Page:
Om Namo Bhagavate Vasudevaya - Sanskrit Bhajan - Meaning & Benefits
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Om Namo Bhagavate Vasudevaya – Sanskrit Bhajan – Meaning & Benefits

Om Namo Bhagavate Vasudevaya - Sanskrit Bhajan - Meaning & Benefits

Om Namo Bhagavate Vasudevaya, also known as 12 syllable mantra, is considered a powerful Mukti mantra since it grants release from Samsara (the state of continuous reincarnation, in which all living beings are ensnared) for the practitioner who chants it with true faith and devotion.

Furthermore, it is acknowledged as the Supreme Mantra of Lord Vishnu (along with Lord Brahma and Lord Shiva, Lord Vishnu is regarded as a member of the holy trinity of Hinduism) and is also used for one of Lord Vishnu’s avatars, Krishna.

This Sanskrit mantra can be found in Vishnu Purana (one of the eighteen Mahapuranas) and is also the central mantra of the Vedic scripture “Srimad Bhagavatam”. The 12 syllable mantra can be practiced in a similar way as Gayatri Mantra.

Translation according to Swami Vivekananda:

“You are not your body, not your mind, you are spiritual beings blessed and eternal”

The meaning of Om Namo Bhagavate Vasudevaya mantra on syllables:

Note – the sense of every Sanskrit mantra is infinity. A mantra is a sound vibration beyond the cognition of the mind. When the mind is unable to cognize, it simply dissolves and moves into a meditative space.

Om – this syllable (also written as AUM) is a combination of all sounds when in its diversified form gives rise to all words used in language. Om is also a bija mantra which relates to the crown (Sahasrara) chakra, which symbolizes one’s connection to the Source.

Namo – this word can be translated as a ”salutation” or ”invocation with profound respect.”

Bhagavate – it can be translated as opulence or who has the following 6 opulence in full amounts – kirti (fame), shri (wealth), jnana (knowledge, wisdom), shakti (strength), vairagya (renunciation), and lavanya (beauty). However, despite having all these characteristics or traits, He is never attached to them.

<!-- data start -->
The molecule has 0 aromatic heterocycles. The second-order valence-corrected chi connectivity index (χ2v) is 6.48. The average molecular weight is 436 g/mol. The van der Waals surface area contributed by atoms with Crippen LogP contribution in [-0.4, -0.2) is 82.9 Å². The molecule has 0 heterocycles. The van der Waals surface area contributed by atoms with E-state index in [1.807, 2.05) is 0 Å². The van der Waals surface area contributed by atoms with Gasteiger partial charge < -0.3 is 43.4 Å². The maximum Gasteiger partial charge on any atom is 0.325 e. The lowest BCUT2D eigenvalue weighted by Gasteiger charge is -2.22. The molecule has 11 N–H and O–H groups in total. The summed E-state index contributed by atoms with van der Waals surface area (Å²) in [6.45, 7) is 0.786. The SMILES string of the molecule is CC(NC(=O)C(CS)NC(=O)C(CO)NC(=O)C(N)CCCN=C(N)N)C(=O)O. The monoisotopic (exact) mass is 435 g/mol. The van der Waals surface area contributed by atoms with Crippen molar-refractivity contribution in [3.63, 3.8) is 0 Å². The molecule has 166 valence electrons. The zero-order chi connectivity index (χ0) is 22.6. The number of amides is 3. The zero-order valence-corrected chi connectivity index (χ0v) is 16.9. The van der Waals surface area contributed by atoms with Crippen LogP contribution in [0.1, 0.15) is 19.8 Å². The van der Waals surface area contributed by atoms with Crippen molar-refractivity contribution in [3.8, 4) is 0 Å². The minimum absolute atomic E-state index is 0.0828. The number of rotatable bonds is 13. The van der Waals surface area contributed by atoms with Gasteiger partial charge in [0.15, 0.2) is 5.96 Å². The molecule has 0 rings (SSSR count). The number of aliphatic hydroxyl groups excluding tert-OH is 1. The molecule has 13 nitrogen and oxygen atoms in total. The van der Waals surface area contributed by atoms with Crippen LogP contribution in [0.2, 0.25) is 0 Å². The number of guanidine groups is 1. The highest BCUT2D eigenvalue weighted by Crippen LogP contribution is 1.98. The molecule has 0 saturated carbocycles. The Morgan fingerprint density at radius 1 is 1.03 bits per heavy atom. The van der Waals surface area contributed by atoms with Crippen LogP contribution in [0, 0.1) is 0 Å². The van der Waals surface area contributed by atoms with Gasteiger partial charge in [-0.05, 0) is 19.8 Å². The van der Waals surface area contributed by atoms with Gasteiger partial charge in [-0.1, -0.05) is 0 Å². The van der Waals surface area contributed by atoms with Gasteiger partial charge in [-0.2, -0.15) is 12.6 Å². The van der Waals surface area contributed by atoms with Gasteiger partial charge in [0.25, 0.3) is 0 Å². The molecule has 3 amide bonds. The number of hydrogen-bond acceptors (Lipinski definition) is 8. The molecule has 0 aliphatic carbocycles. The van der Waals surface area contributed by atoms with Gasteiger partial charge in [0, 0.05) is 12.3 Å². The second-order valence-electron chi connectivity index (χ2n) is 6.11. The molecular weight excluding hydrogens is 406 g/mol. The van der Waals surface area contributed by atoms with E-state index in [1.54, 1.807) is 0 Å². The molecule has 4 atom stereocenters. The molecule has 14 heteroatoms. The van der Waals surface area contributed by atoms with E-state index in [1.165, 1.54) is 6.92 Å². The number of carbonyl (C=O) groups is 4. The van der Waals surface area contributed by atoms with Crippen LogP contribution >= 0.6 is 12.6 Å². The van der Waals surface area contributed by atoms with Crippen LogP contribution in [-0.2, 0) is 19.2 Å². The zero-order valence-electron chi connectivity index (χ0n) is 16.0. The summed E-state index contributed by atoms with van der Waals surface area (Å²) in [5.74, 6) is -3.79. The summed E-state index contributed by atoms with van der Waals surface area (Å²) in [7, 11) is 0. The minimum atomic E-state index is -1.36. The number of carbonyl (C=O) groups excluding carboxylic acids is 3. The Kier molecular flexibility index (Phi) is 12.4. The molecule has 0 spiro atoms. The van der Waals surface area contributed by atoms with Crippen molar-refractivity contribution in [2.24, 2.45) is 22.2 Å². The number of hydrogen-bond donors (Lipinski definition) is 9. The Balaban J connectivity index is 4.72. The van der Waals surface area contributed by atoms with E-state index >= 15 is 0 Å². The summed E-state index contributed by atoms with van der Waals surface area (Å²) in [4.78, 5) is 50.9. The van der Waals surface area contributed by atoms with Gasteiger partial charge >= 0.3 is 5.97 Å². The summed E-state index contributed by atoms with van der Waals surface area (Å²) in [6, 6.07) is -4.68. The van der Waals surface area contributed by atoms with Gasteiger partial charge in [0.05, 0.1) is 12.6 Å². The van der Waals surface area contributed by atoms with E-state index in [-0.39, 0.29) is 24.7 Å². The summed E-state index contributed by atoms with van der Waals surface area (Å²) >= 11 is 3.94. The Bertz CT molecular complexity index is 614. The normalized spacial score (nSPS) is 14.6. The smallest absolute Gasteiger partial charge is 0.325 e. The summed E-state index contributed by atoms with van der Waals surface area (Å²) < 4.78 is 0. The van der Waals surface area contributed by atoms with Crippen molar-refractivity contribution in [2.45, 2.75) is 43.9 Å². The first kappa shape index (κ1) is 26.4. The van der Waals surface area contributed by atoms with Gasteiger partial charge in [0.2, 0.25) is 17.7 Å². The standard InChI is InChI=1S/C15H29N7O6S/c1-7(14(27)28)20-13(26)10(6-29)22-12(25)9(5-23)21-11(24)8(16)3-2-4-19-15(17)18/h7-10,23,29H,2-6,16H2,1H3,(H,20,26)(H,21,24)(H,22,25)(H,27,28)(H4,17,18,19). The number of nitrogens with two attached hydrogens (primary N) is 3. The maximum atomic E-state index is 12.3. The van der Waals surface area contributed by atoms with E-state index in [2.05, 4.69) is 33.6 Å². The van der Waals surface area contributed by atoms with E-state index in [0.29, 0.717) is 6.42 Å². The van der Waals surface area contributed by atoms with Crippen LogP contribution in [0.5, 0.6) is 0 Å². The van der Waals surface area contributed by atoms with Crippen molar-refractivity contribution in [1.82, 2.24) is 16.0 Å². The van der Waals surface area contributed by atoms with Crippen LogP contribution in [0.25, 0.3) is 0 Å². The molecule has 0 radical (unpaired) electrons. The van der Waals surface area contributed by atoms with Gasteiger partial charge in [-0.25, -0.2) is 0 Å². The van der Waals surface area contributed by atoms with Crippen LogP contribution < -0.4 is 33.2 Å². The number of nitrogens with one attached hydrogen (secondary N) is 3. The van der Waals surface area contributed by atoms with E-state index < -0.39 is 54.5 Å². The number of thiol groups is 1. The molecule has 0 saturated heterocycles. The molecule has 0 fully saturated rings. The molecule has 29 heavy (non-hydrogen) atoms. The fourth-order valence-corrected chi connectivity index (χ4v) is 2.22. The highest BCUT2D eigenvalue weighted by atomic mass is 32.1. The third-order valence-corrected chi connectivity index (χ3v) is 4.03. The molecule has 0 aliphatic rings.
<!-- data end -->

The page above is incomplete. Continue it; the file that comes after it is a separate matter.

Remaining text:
Vasudevaya – the last word of the mantra is a name for Lord Krishna, whose father was Vasudeva.

Note – although knowing the significance of this Sanskrit mantra is not necessary, it can be quite helpful in deepening into the experience of mantra meditation when we bring intention to the practice.

Benefits of reciting this Sanskrit bhajan:

A consistent and regular practice of this powerful mantra gives you a complete spiritual freedom: it frees you from the cycle of rebirth (samsara) as well as it helps you realize yourself as a complete manifestation of the transcendent divinity.

This mantra invokes the God within. It can also be practiced during pregnancy to bring in a spiritual child. By reciting this mantra, we permeate our entire mental and physical bodies with healing vibrations of light.

Lord Krishna also said that “Everybody should recite Sanskrit bhajan every day whenever possible so that I will stand by them. I respond to the call of the heart immediately and invariably.”

How to use this liberation mantra in a meditation:

#1 It is preferable to practice mantra meditation at a designated time, especially in the morning or before going to sleep.

#2 There are a few classical seated poses; however, Sukhasana (also known as easy cross-legged pose) is the most basic and comfortable. For more flexible and advanced meditators, it is recommended Padmasana (better known as Lotus Pose). Sitting in a chair also works for a mantra meditation session. It’s no less efficient and no less spiritual, and it’s usually the preferred choice for beginners.

#3 Close your eyes and scan your physical body, relaxing each body part one at a time. You should start with your toes, feet, ankles, and continue to move up your entire physical body.

#4 Gently close your eyes and start by taking some deep breaths. Taking a few “cleansing breaths” by inhaling slowly and profoundly through your nose and then exhaling out your mouth.

#5 Start repeating the mantra in your mind or in a whisper for 108 times. When you finish the mantra recitation, sit quietly for five minutes, at first with your eyes closed and later with your eyes opened, and just observe your breath.


  • During the meditation practice, you will notice thoughts and stream of thoughts. That is fine and perfectly normal. You just need to let them go without minding them. After, you gently restart the mantra practice.
  • Using this mantra in a meditation is a pleasure which is beyond the senses and can take you beyond time and space, bringing a calming effect on your mind. Actually, it is considered that reciting this mantra can merge your identity into infinity, leading you away from the mundane world in a spiritual space.

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